One of the podcasts I subscribe to is Dennis Hays' Secrets of Digital Imaging. In his June 19th Podcast, he spoke about the ongoing debate he has with his sister over whether or not digital photography is "real" photography. I thought I would post a few thoughts on this, since I found it an interesting topic for debate. I used to wonder whether a digital image printed from a lab was a "real" picture or not. From Wikipedia:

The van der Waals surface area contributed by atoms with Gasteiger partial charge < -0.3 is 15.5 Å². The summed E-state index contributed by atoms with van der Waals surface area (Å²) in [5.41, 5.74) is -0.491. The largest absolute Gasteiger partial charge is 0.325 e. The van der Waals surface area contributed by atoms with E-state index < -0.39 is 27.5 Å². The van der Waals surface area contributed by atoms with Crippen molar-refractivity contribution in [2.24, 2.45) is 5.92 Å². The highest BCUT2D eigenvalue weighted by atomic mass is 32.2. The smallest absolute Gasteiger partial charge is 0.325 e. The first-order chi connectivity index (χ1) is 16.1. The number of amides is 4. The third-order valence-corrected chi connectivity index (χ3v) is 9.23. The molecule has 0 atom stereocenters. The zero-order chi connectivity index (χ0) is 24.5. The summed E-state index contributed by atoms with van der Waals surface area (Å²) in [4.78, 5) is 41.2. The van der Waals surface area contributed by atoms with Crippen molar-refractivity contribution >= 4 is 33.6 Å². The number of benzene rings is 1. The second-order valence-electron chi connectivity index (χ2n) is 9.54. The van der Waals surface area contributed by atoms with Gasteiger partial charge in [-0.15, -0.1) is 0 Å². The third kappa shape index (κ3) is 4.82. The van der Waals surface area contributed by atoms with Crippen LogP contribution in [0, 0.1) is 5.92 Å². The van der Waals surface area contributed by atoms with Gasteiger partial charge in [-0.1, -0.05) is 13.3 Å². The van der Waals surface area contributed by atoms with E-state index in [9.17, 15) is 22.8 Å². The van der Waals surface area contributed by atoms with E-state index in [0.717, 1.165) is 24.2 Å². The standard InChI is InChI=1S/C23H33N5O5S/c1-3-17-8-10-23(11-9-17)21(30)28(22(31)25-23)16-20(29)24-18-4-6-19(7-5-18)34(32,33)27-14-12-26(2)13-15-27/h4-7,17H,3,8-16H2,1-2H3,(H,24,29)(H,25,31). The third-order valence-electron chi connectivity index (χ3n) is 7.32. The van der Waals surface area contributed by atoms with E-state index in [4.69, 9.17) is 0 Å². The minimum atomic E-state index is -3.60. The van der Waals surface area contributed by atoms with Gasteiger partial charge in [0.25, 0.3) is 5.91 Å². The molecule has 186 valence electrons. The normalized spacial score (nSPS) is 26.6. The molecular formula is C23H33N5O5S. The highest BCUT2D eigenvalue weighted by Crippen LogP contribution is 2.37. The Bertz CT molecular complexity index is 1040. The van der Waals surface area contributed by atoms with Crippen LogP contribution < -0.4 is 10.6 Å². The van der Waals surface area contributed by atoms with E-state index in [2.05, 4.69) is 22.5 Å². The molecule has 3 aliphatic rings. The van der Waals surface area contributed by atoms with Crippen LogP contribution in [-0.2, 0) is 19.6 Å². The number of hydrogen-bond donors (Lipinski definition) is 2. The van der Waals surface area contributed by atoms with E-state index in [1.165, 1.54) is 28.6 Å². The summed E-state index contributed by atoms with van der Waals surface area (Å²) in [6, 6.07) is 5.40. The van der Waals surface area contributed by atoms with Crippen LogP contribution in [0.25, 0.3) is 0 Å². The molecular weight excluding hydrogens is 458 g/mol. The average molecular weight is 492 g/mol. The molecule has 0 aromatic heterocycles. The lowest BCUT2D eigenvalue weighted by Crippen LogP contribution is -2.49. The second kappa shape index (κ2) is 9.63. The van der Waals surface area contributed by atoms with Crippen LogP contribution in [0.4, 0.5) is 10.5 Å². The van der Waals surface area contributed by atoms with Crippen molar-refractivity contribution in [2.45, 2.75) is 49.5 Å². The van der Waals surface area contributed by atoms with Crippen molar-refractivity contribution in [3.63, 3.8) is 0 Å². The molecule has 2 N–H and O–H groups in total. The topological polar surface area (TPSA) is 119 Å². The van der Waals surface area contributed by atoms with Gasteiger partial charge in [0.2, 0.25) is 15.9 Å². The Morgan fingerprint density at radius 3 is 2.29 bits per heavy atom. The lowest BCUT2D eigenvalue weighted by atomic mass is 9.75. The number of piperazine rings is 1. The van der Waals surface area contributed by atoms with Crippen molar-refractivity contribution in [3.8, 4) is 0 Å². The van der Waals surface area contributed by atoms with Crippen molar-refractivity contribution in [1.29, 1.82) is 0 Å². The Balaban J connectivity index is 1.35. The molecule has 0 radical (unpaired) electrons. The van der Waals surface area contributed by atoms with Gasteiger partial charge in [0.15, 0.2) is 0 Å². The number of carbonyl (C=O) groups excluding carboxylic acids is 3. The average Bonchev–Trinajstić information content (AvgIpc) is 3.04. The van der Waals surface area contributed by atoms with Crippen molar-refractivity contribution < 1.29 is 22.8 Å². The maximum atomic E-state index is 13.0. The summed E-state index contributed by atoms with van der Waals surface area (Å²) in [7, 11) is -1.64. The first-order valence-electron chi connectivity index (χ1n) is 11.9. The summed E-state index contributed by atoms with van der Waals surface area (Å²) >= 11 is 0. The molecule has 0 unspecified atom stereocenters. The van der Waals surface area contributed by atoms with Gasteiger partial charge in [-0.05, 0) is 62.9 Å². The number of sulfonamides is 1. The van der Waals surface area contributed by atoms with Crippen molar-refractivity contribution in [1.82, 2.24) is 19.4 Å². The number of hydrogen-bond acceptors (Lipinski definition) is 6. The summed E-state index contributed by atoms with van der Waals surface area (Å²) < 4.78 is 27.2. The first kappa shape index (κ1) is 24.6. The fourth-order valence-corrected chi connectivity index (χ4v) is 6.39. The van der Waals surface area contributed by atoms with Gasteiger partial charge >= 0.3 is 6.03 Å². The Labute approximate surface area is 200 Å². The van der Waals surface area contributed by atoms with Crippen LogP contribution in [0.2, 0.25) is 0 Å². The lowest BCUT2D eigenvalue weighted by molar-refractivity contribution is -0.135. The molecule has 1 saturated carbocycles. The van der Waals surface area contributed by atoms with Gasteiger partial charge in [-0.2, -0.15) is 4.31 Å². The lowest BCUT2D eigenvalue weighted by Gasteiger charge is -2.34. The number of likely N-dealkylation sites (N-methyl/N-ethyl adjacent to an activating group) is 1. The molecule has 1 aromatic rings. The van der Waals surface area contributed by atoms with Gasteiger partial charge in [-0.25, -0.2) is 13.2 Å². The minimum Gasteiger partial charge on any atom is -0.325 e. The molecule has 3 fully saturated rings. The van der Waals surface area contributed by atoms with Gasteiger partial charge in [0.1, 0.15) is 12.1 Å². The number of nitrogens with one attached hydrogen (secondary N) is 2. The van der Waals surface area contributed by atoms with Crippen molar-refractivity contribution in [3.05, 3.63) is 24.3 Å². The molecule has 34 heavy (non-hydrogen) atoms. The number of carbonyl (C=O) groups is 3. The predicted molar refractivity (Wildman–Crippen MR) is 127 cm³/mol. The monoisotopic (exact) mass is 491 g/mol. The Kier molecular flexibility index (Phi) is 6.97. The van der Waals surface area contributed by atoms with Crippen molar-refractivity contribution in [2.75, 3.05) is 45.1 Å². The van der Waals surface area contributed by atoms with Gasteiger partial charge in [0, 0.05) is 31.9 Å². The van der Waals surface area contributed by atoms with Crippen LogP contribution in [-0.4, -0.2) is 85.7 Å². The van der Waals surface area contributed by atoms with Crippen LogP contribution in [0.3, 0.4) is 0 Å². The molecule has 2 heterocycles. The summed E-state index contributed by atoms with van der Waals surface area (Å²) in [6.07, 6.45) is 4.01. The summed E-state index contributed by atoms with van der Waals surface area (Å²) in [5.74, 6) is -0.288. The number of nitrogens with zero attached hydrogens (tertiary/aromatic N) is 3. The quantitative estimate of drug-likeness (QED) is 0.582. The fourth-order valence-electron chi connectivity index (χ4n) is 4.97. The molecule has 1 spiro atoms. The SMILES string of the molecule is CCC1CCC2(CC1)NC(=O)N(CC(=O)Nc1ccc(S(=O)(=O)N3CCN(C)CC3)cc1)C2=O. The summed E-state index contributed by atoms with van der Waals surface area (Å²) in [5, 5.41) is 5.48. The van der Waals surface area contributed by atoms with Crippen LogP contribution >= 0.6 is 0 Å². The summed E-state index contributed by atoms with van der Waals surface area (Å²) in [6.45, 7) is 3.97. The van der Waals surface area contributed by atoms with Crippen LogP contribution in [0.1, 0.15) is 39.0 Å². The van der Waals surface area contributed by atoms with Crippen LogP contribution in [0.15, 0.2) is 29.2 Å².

The word [photography] comes from the Greek words ??? phos ("light"), and ?????? graphis ("stylus", "paintbrush") or ????? graphÃƒÂª, together meaning "drawing with light" or "representation by means of lines" or "drawing."So when we take a picture we're using the light coming from our subject to draw a representation on our medium, whether that be film or a digital sensor. This is never an exact representation, nobody has invented a film or sensor that can capture all the light coming from a subject. What we're left with is an approximation that is meant to look the same to the human eye as the real thing. I don't know too much about film processing, but I do know that there are many techniques that a photographer can use in the darkroom to manipulate the final print, from how the film is developed, to how the image is enlarged onto the print paper. People have been burning and dodging, touching up dust specks and airbrushing images on film long before digital cameras came around. And film can always be scanned into a computer and edited with digital darkroom tools. Not to mention manipulating the actual environment (lighting, composition, etc.) to achieve a desired effect. On the digital side of things, yes, the digital format is easier for most people to edit, but does this make it less "real"? Film can be modified as well. On the plus side, some digital cameras can give us the guarantee that an image hasn't been modified, by using encryption techniques similar to what your bank's website uses to make sure that your browser can connect to it safely. This is extremely important for law enforcement work where you need to be able to show that an image has not been modified. Where does this leave us? Film and digital both capture light and record it, although in different ways. Film and digital images can both be altered to improve, repair, or even misrepresent the original subject. If by "real" we mean, "is this the same image that was captured by the camera?", then I believe that digital has the edge since we can use encryption techniques to ensure that a given image has not been modified. For the present, the majority of digital cameras do not have this capability...which means that it comes down to how much we trust the people involved in bringing the image from the subject to print. Did the photographer change anything? Did the lab technician? Did the publisher? Is that image in the newspaper or magazine trustworthy? Whether the photographer used a film camera or a digital camera is irrelevant to the answer.